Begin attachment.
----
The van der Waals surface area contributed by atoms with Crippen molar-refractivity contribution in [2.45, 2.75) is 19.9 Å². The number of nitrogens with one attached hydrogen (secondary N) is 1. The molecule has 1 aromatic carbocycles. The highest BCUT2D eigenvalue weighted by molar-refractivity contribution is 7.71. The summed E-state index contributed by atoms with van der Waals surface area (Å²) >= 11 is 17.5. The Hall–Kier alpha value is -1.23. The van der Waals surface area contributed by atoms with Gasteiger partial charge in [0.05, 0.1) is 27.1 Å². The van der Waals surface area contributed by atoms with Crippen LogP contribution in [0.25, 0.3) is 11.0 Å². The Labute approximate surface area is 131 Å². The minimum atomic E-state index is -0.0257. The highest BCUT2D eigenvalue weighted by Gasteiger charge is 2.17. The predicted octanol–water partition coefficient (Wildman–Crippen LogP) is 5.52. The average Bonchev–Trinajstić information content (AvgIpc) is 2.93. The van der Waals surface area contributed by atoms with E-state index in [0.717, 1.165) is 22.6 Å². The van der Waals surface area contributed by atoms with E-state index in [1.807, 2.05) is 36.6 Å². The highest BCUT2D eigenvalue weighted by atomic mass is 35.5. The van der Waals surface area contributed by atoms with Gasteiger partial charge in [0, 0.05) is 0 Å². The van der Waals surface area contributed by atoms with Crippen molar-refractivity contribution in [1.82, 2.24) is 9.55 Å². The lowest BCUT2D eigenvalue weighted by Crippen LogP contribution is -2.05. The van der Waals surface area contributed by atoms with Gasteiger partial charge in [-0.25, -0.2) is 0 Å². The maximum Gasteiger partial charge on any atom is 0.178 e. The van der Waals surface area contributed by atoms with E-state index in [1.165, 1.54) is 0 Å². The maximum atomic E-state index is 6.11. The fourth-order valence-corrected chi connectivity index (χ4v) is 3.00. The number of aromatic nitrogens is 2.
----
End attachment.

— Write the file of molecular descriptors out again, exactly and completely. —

The van der Waals surface area contributed by atoms with Crippen molar-refractivity contribution in [2.45, 2.75) is 19.9 Å². The number of nitrogens with one attached hydrogen (secondary N) is 1. The molecule has 1 aromatic carbocycles. The highest BCUT2D eigenvalue weighted by molar-refractivity contribution is 7.71. The summed E-state index contributed by atoms with van der Waals surface area (Å²) >= 11 is 17.5. The Hall–Kier alpha value is -1.23. The van der Waals surface area contributed by atoms with Gasteiger partial charge in [0.05, 0.1) is 27.1 Å². The van der Waals surface area contributed by atoms with Crippen LogP contribution in [0.25, 0.3) is 11.0 Å². The Labute approximate surface area is 131 Å². The minimum atomic E-state index is -0.0257. The highest BCUT2D eigenvalue weighted by Gasteiger charge is 2.17. The predicted octanol–water partition coefficient (Wildman–Crippen LogP) is 5.52. The average Bonchev–Trinajstić information content (AvgIpc) is 2.93. The van der Waals surface area contributed by atoms with E-state index in [0.717, 1.165) is 22.6 Å². The van der Waals surface area contributed by atoms with E-state index in [1.807, 2.05) is 36.6 Å². The highest BCUT2D eigenvalue weighted by atomic mass is 35.5. The van der Waals surface area contributed by atoms with Gasteiger partial charge in [0, 0.05) is 0 Å². The van der Waals surface area contributed by atoms with Crippen molar-refractivity contribution in [1.82, 2.24) is 9.55 Å². The lowest BCUT2D eigenvalue weighted by Crippen LogP contribution is -2.05. The van der Waals surface area contributed by atoms with Gasteiger partial charge in [-0.25, -0.2) is 0 Å². The maximum Gasteiger partial charge on any atom is 0.178 e. The van der Waals surface area contributed by atoms with E-state index in [1.165, 1.54) is 0 Å². The maximum atomic E-state index is 6.11. The fourth-order valence-corrected chi connectivity index (χ4v) is 3.00. The number of aromatic nitrogens is 2.